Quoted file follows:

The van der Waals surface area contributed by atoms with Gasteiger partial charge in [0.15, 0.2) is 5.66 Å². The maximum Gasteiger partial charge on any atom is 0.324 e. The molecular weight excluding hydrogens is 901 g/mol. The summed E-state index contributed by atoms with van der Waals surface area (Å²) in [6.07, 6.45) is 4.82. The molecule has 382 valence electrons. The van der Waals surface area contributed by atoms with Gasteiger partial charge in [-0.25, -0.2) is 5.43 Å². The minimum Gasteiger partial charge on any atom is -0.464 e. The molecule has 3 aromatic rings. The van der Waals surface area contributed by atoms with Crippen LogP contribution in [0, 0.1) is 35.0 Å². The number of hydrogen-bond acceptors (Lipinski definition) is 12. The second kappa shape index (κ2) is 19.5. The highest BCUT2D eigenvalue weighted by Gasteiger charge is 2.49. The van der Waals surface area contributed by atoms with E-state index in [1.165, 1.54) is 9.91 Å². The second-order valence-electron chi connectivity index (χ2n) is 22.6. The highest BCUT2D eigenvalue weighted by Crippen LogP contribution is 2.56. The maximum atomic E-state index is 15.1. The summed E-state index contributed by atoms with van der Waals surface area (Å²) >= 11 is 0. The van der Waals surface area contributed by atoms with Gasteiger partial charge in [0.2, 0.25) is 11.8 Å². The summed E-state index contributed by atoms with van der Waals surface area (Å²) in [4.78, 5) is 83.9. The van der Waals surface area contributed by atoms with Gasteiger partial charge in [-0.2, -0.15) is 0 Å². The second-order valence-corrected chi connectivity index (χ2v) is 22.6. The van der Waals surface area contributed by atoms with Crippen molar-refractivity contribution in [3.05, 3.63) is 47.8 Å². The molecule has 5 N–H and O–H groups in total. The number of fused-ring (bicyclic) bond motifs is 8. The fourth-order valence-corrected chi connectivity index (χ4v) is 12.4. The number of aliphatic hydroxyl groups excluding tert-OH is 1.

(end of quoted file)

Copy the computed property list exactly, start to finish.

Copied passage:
The van der Waals surface area contributed by atoms with Gasteiger partial charge in [0.15, 0.2) is 5.66 Å². The maximum Gasteiger partial charge on any atom is 0.324 e. The molecular weight excluding hydrogens is 901 g/mol. The summed E-state index contributed by atoms with van der Waals surface area (Å²) in [6.07, 6.45) is 4.82. The molecule has 382 valence electrons. The van der Waals surface area contributed by atoms with Gasteiger partial charge in [-0.25, -0.2) is 5.43 Å². The minimum Gasteiger partial charge on any atom is -0.464 e. The molecule has 3 aromatic rings. The van der Waals surface area contributed by atoms with Crippen LogP contribution in [0, 0.1) is 35.0 Å². The number of hydrogen-bond acceptors (Lipinski definition) is 12. The second kappa shape index (κ2) is 19.5. The highest BCUT2D eigenvalue weighted by Gasteiger charge is 2.49. The van der Waals surface area contributed by atoms with E-state index in [1.165, 1.54) is 9.91 Å². The second-order valence-electron chi connectivity index (χ2n) is 22.6. The highest BCUT2D eigenvalue weighted by Crippen LogP contribution is 2.56. The maximum atomic E-state index is 15.1. The summed E-state index contributed by atoms with van der Waals surface area (Å²) >= 11 is 0. The van der Waals surface area contributed by atoms with Gasteiger partial charge in [0.2, 0.25) is 11.8 Å². The summed E-state index contributed by atoms with van der Waals surface area (Å²) in [4.78, 5) is 83.9. The van der Waals surface area contributed by atoms with Gasteiger partial charge in [-0.2, -0.15) is 0 Å². The second-order valence-corrected chi connectivity index (χ2v) is 22.6. The van der Waals surface area contributed by atoms with Crippen molar-refractivity contribution in [3.05, 3.63) is 47.8 Å². The molecule has 5 N–H and O–H groups in total. The number of fused-ring (bicyclic) bond motifs is 8. The fourth-order valence-corrected chi connectivity index (χ4v) is 12.4. The number of aliphatic hydroxyl groups excluding tert-OH is 1.